Other times they will take on a more significant construction project that may last 6 months. In that case, they would look to earn closer to $100k. That is a decline in monthly revenue, but an increase in profit margin. Make sense?
The main thing is not to be greedy … and like she said, especially at first, be prepared to break even.
You can find more information in our free guide:
Trang's Advice on Flipping Houses
In the show Trang said she was "lucky" to produce 10 transactions in her first year.
I kept trying to ask Trang about times when her “lucky” streak wore out. When she might have gotten stuck in a transaction – or for example the fact that she was starting her career in the biggest real estate crash in US history. Wasn't that unlucky?
Luckily, I had a client who needed to short sell in 2007 - so I learned about it. I was one of the first ones to know about short sales, even before the banks really knew about it.
There - you hear it again. She said she was lucky.
Trang had completed one short sale before the market crash. I hardly think that made her an expert. But in her mind, she had experience. She quickly interpreted the situation the market was in and within months had turned her new business away from regular transactions and into short sale transactions.
You’ve probably at some point or another heard the phrase “Luck is what happens when preparation meets opportunity”.
Back then nobody, even the bank didn't know about short sales. So they didn’t really have a procedure for it. They would just ask for the appraisal and approve you over the phone. So because I knew about short sales, when the market turned I was able to turn my normal business of selling houses, into short sale transactions.
Here are a few of the concrete lessons that I think we have learned from Trang:
First of all, setting goals while maintaining flexibility. Trang wanted to be a fashion designer. She pursued it full force. It wasn’t easy to give up on that dream. But when she realized it wasn’t going to pan out for her, she was able to move on.
My guess is that if real estate hadn’t worked out, she would have moved on again from that and we would still be interviewing her about something else!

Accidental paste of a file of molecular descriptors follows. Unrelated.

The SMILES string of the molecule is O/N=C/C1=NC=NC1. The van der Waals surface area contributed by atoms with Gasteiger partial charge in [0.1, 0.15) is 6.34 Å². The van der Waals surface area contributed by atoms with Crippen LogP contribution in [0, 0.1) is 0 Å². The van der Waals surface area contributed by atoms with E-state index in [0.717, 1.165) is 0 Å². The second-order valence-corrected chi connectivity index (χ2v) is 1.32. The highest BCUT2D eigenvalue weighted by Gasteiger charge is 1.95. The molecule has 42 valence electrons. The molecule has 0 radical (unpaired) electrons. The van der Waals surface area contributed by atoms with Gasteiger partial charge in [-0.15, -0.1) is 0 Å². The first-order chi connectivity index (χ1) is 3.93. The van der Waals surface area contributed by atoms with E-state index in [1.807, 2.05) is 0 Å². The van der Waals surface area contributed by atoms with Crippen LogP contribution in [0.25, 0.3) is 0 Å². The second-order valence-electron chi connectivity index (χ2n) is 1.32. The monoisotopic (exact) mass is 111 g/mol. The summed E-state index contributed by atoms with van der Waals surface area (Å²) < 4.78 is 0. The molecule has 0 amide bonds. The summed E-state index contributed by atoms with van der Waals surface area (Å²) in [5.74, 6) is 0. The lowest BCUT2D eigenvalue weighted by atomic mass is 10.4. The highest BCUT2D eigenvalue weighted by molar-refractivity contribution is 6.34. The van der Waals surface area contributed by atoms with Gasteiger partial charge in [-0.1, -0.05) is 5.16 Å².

This is what people mean when they say you make your own luck.
The next thing is discipline.
In my experience, most of the time someone is pursuing a hot stock tip, a can’t fail real estate investment, or creating yet another internet app … they’re chasing a dream and are under-educated and under-prepared. They don’t really have passion for what they’re doing - they’re just hoping to make money. That is when your fate truly rests in the hands of luck.
Trang is a disciplined investor who doesn’t over-extend. When she could finally make good on her childhood dream of taking care of her parents, she bought them a house – in cash.
The home she lives in now – which, by the way, is literally inside a golf course overlooking a city called Pleasanton, CA – she bought the lot at a bargain and built it with cash.
They only do one flip house per year, and they finance it themselves.
I think it’s important to walk away from this show realizing that of course, there is a lot of money in real estate. But don’t underestimate the level of education and preparation that Trang undertook before being presented with her opportunities. And she is always financially prepared to break even on each investment. She doesn’t count the chickens before they’ve hatched.
That being said – if you want to flip a house and you’ve got the passion and drive – I say go for it! It can be a very rewarding enterprise.
Don’t forget to check out our free primer on Trang’s advice on house flipping!